The NHL Real World: CBA Talks Stop Being Polite and Start Getting Real
After the first two meetings between the NHLPA, led by Don Fehr, and the NHL, spearheaded by commissioner Gary Bettman, everyone was saying the right things but no one was saying much of anything.
It is likely very few details were discussed; it was about setting the table for the nitty gritty of negotiations which finally began as of yesterday.
As per several sources, the NHL reportedly has conveyed their initial offer to the players, and we have a real sense of where things stand in this debate with only a few months left until the season–or a lockout–begins.
Conditions of this preliminary offer include: Reducing the player’s share of HRR (hockey-related revenue) to 46% from 57%, where it was during the last CBA; increasing the required number of accrued seasons for unrestricted free agency eligibility to 10; limiting contract terms to five years; eliminating salary arbitration; and increasing the length of entry-level contracts to five years.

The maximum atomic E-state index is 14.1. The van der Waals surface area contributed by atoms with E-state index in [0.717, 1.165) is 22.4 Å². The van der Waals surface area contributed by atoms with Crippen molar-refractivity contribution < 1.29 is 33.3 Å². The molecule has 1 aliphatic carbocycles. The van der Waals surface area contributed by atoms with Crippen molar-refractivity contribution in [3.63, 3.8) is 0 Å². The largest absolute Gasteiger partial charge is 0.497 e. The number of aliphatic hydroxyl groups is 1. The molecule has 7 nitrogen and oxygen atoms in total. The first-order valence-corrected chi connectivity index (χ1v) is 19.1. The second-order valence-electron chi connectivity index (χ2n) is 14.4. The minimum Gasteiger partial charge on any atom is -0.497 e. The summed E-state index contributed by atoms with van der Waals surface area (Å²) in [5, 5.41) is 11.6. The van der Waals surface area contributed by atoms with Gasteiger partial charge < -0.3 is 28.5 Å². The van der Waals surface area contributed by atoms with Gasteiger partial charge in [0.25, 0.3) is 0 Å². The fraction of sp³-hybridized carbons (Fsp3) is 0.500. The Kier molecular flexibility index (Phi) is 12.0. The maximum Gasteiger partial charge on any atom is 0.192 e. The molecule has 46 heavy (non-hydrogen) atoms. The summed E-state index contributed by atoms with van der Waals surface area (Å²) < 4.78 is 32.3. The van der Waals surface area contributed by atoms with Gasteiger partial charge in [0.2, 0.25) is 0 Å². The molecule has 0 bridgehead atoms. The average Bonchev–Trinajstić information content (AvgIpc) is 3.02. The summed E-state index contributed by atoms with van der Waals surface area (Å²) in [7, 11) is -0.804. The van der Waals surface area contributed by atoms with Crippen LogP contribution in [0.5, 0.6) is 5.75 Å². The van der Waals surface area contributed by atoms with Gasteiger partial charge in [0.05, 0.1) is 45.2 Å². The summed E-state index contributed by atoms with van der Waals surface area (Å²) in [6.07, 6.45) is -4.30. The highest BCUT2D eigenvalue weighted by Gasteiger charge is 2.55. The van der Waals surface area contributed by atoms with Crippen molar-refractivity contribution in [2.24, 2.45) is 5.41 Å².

Each of these demands–and make no mistake, they are demands–is severe and would be a drastic change from how business has been done since a deal was reached after the 2004-2005 NHL season was lost due to a lockout.
While there has been much speculation of doom and gloom in the mainstream hockey media and blogosphere, it is important to note that this is a first offer, one swung heavily in favor of the owners. In any negotiation your initial offer is always more than you actually reasonably expect to receive, and hopefully this is simply a case of the owners aiming high so they can bargain down to a happy medium.
After Zach Parise and Ryan Suter both signed 13-year, 98 million dollar contracts with the Wild this summer, this proposal could be viewed as a message to the players that those deals will not become a prototype for how owners will deal with superstar players in the future.
Other elements of the proposal also cut back on potential earning for journeyman veterans (no salary arbitration; longer tenure before UFA eligibilty) and rookie phenoms who would have to play five years at likely less than two million dollars per season when previously they could start making seven million or more after their third, like Steven Stamkos did with the Lightning.
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